DIY Outdoor Pallet Table - (First Woodworking Attempt)

Dube Fam DIY
by Dube Fam DIY
8-10 Hours
We recently moved from the city to the country, so after years of living in apartments we are living in a house with lots of outdoor space, which means we were finally able to start working on some DIY projects! We have both been dying to work on various projects forever, but neither of us have much experience with woodworking and power tools. For our first few projects we wanted to work with pallet wood only because a) we figured we'd mess up and being that pallets are free we wouldn't be wasting any good wood or money, and b) we thought it would be cool to do a serious repurpose and construct something out of something completely different.
For our very first project, we decided to make ourselves an outdoor table and chairs to enjoy in our new outdoor space. Below is the step by step for how we created the table.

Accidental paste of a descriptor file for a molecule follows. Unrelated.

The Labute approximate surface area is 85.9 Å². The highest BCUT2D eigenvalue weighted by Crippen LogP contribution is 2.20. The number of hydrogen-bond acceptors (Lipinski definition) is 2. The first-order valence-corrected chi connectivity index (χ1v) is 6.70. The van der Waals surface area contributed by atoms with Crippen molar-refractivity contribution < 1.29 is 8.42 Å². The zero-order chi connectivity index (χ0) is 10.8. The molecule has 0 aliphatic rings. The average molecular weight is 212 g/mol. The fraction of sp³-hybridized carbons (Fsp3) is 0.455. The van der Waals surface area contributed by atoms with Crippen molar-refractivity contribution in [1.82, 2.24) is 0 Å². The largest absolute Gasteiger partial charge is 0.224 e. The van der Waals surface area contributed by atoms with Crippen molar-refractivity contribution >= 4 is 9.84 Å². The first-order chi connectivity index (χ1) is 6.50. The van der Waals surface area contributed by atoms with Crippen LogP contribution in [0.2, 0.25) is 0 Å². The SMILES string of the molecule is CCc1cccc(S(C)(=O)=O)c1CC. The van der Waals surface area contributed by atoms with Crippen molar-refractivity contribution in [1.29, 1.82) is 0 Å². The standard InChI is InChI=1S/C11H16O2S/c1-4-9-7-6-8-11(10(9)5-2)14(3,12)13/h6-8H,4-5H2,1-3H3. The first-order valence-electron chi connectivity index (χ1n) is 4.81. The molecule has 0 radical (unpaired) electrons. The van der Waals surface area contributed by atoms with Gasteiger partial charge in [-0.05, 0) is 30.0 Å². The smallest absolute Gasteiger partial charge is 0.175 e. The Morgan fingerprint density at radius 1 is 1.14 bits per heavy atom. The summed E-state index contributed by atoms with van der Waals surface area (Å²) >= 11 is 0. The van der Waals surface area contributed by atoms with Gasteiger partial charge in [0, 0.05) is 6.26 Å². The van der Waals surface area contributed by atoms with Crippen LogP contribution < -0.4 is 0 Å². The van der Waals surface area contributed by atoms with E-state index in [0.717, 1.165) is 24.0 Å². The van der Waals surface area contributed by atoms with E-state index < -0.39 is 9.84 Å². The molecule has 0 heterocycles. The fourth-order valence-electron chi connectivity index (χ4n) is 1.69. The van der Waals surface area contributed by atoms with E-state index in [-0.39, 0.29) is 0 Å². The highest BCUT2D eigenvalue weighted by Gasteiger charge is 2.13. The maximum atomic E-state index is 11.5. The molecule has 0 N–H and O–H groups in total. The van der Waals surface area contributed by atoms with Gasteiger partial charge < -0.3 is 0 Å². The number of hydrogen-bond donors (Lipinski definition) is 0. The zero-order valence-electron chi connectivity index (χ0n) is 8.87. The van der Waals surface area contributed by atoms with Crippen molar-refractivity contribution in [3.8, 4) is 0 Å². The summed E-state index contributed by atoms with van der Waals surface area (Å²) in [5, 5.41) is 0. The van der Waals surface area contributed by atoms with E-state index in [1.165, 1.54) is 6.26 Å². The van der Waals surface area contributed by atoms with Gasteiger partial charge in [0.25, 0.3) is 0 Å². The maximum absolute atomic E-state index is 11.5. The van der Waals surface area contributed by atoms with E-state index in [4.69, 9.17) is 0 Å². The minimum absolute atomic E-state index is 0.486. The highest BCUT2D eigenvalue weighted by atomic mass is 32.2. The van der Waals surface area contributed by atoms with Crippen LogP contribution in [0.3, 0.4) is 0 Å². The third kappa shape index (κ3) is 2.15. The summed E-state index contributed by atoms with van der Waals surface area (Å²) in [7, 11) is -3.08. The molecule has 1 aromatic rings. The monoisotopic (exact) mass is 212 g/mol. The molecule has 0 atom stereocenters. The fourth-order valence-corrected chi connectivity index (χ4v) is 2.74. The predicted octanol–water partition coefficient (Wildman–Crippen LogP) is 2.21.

We found a few pallets that looked like they were in good condition, meaning the wood wasn't split or rotted. Often with pallets, especially older ones, the wood becomes rotted or swollen from getting wet a few too many times, and the wood can also be split from some of the nails holding it together. It's best to find a newer looking pallet. We used about 2.5 pallets for the whole table.
The first thing we did once we chose our pallets was take the pallet apart. The best way to do this is by using a reciprocating saw. The advantage of using a reciprocating saw when working with pallets is that the blades are long and thin, so it's relatively easy to get the blade in between the two pieces of wood you need to disconnect. What you essentially need to do is cut the nails which are holding the pieces of wood together. So, you need to place the blade at the top of a connection you want to cut and saw until you've cut through all the nails. Once you've cut all the nails connecting a specific piece of wood, that slat should just fall right off.